4. Use stories to suggest a different perspective
Criticising an audience or instructing them what they should do, say or think will probably result in folded arms and mutters of discontent. But when you tell a story you demonstrate the consequences of an action, then your audience can learn without becoming defensive.
Storytelling in action
Margaret Heffernan is the former CEO of five companies. Watch how she starts her talk on the perils of organisational hierarchies with a story about chickens.
5. Use stories as an opportunity to vary your delivery
A story gives you an opportunity to communicate with more than words. Your body, gestures and facial expressions contribute to the conveying of emotion, so that your audience can empathise with the protagonist of your story.
6. Use stories to create suspense
You can entrance your audience in a state of tension until questions prompted by your story are answered. What happened next? How did it end? Bookend your speech or presentation with the start and end of a story to keep people’s interest throughout.
7. Use stories to be memorable
Lastly, sensory details engage our brains in a different way to plain data. They are cemented into memory for longer. Include details that add to the atmosphere of your story, such as any colours, smells or sights that will help your audience visualise the scenes you describe.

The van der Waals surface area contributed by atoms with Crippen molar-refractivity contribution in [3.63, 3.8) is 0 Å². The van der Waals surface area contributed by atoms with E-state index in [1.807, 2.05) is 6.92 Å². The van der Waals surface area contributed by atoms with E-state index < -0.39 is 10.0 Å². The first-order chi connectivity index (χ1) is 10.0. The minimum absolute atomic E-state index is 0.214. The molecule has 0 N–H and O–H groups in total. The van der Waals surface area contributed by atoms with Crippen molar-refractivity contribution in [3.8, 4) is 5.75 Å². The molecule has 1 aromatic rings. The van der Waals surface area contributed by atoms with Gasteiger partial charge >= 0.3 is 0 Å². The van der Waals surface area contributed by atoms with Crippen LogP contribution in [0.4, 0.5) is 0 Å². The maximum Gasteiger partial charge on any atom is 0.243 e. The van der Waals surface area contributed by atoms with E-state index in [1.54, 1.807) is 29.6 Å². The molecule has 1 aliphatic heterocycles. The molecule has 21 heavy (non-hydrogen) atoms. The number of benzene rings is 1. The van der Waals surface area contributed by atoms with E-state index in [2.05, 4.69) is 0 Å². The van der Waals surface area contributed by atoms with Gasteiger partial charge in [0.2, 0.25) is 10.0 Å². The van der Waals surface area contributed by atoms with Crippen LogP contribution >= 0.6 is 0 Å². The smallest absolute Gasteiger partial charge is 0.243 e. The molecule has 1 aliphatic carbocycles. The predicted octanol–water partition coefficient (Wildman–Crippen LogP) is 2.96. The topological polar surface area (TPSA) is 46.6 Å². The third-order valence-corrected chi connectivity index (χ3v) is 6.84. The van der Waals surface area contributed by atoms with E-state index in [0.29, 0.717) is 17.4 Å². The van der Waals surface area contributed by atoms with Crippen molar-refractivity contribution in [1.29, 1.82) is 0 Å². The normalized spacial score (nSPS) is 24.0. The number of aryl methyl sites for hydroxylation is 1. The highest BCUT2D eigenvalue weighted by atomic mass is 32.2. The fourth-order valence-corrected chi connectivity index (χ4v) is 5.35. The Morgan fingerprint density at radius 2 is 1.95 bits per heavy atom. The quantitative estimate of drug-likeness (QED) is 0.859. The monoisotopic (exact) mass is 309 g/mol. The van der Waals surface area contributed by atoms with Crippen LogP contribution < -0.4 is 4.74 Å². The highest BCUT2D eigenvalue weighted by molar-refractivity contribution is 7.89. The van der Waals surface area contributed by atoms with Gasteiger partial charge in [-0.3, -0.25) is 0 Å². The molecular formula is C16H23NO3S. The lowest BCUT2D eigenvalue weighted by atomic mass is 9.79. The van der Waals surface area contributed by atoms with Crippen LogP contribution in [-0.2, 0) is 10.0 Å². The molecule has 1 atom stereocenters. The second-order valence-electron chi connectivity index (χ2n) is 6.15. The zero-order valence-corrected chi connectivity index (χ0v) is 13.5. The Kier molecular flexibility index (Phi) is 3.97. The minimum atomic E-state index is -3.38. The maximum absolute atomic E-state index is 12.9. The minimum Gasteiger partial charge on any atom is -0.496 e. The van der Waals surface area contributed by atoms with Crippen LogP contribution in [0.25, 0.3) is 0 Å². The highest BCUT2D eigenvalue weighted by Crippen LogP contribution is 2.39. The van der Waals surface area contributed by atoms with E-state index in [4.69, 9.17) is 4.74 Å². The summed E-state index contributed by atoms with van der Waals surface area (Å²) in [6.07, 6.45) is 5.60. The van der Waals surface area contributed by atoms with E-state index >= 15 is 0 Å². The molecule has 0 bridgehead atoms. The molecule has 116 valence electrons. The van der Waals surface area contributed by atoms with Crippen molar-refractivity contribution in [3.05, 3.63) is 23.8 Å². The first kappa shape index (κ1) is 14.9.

Storytelling in action
As our final example, watch how Simon Sinek sets the scene with a story in his talk on why great leaders make employees feel secure.
Start your journey to world-class public speaking skills now
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It’s full of practical tips and insights
- Increased you confidence
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- Engage your audience.
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What’s your story?
If you have an upcoming speech or presentation we can help. You will communicate clearly, confidently and with impact. And, of course, we’ll help you identify stories you can use and coach you to deliver them with impact.
Simply call Louise on 020 7018 0922 or email firstname.lastname@example.org to find out more.
About Benjamin Ball Associates
At Benjamin Ball Associates, we help clients to communicate better.
Over the years the BBA team has coached thousands of senior executives globally to present themselves in English. You get access to a transformational toolbox of techniques to help you become a clear, confident communicator.
We’ll help you create a powerful first impression that hooks and engages your audience immediately and we’ll transform you to deliver clearly, confidently and with impact.
Speak to Louise on +44 20 7018 0922 or email email@example.com to find out more and discuss your upcoming speech or presentation.
Contact us for a chat about how we can help you with your presenting.